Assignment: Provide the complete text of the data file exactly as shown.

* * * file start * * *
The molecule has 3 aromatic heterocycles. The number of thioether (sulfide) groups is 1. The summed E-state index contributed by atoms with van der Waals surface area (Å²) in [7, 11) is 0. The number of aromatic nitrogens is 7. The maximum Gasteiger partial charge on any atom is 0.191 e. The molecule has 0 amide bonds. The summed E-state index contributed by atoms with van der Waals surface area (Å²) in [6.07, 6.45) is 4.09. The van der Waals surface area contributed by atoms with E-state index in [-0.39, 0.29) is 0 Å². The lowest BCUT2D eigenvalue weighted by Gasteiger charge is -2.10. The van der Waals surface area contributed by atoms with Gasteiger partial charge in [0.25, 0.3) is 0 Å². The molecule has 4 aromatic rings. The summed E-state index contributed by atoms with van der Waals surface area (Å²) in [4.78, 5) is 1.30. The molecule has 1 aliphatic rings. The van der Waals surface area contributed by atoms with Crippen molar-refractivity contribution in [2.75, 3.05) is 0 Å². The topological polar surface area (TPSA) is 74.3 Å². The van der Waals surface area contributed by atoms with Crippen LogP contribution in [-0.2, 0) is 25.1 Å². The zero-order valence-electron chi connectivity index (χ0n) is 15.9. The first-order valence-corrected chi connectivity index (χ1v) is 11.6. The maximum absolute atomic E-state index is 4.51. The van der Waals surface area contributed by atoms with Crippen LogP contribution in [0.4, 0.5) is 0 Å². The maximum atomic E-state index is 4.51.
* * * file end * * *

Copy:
The molecule has 3 aromatic heterocycles. The number of thioether (sulfide) groups is 1. The summed E-state index contributed by atoms with van der Waals surface area (Å²) in [7, 11) is 0. The number of aromatic nitrogens is 7. The maximum Gasteiger partial charge on any atom is 0.191 e. The molecule has 0 amide bonds. The summed E-state index contributed by atoms with van der Waals surface area (Å²) in [6.07, 6.45) is 4.09. The van der Waals surface area contributed by atoms with E-state index in [-0.39, 0.29) is 0 Å². The lowest BCUT2D eigenvalue weighted by Gasteiger charge is -2.10. The van der Waals surface area contributed by atoms with Gasteiger partial charge in [0.25, 0.3) is 0 Å². The molecule has 4 aromatic rings. The summed E-state index contributed by atoms with van der Waals surface area (Å²) in [4.78, 5) is 1.30. The molecule has 1 aliphatic rings. The van der Waals surface area contributed by atoms with Crippen molar-refractivity contribution in [2.75, 3.05) is 0 Å². The topological polar surface area (TPSA) is 74.3 Å². The van der Waals surface area contributed by atoms with Crippen LogP contribution in [-0.2, 0) is 25.1 Å². The zero-order valence-electron chi connectivity index (χ0n) is 15.9. The first-order valence-corrected chi connectivity index (χ1v) is 11.6. The maximum absolute atomic E-state index is 4.51. The van der Waals surface area contributed by atoms with Crippen LogP contribution in [0.4, 0.5) is 0 Å². The maximum atomic E-state index is 4.51.